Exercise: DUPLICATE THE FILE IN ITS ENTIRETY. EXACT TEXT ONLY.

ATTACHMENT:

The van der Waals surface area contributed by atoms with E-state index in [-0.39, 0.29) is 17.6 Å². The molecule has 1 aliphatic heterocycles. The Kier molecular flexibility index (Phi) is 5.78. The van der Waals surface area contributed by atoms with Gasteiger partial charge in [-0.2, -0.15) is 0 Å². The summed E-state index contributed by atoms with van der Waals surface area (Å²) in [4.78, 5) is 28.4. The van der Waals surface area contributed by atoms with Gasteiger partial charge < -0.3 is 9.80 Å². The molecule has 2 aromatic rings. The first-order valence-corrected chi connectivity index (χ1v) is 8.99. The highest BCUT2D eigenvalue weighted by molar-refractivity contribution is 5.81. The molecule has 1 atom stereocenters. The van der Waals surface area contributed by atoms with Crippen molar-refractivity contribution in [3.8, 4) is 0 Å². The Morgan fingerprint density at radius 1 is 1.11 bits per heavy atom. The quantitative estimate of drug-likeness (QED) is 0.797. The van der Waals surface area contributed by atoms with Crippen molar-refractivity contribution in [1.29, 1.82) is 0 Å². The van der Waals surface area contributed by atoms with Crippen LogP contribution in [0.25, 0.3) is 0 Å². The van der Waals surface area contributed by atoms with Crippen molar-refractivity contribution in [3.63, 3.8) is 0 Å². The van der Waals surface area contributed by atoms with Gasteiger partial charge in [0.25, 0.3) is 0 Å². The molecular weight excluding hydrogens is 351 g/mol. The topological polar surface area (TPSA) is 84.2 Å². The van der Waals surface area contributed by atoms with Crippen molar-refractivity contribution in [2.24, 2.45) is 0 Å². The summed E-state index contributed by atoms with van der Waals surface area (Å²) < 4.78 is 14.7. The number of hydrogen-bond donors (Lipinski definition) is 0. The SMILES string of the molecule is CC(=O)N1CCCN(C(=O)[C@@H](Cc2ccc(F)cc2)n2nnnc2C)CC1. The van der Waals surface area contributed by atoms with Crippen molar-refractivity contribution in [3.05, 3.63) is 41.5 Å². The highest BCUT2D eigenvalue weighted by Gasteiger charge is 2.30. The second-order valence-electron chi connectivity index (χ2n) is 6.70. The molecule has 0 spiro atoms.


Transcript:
The van der Waals surface area contributed by atoms with E-state index in [-0.39, 0.29) is 17.6 Å². The molecule has 1 aliphatic heterocycles. The Kier molecular flexibility index (Phi) is 5.78. The van der Waals surface area contributed by atoms with Gasteiger partial charge in [-0.2, -0.15) is 0 Å². The summed E-state index contributed by atoms with van der Waals surface area (Å²) in [4.78, 5) is 28.4. The van der Waals surface area contributed by atoms with Gasteiger partial charge < -0.3 is 9.80 Å². The molecule has 2 aromatic rings. The first-order valence-corrected chi connectivity index (χ1v) is 8.99. The highest BCUT2D eigenvalue weighted by molar-refractivity contribution is 5.81. The molecule has 1 atom stereocenters. The van der Waals surface area contributed by atoms with Crippen molar-refractivity contribution in [3.8, 4) is 0 Å². The Morgan fingerprint density at radius 1 is 1.11 bits per heavy atom. The quantitative estimate of drug-likeness (QED) is 0.797. The van der Waals surface area contributed by atoms with Crippen molar-refractivity contribution in [1.29, 1.82) is 0 Å². The van der Waals surface area contributed by atoms with Crippen LogP contribution in [0.25, 0.3) is 0 Å². The van der Waals surface area contributed by atoms with Crippen molar-refractivity contribution in [3.63, 3.8) is 0 Å². The van der Waals surface area contributed by atoms with Gasteiger partial charge in [0.25, 0.3) is 0 Å². The molecular weight excluding hydrogens is 351 g/mol. The topological polar surface area (TPSA) is 84.2 Å². The van der Waals surface area contributed by atoms with Crippen molar-refractivity contribution in [2.24, 2.45) is 0 Å². The summed E-state index contributed by atoms with van der Waals surface area (Å²) < 4.78 is 14.7. The number of hydrogen-bond donors (Lipinski definition) is 0. The SMILES string of the molecule is CC(=O)N1CCCN(C(=O)[C@@H](Cc2ccc(F)cc2)n2nnnc2C)CC1. The van der Waals surface area contributed by atoms with Crippen molar-refractivity contribution in [3.05, 3.63) is 41.5 Å². The highest BCUT2D eigenvalue weighted by Gasteiger charge is 2.30. The second-order valence-electron chi connectivity index (χ2n) is 6.70. The molecule has 0 spiro atoms.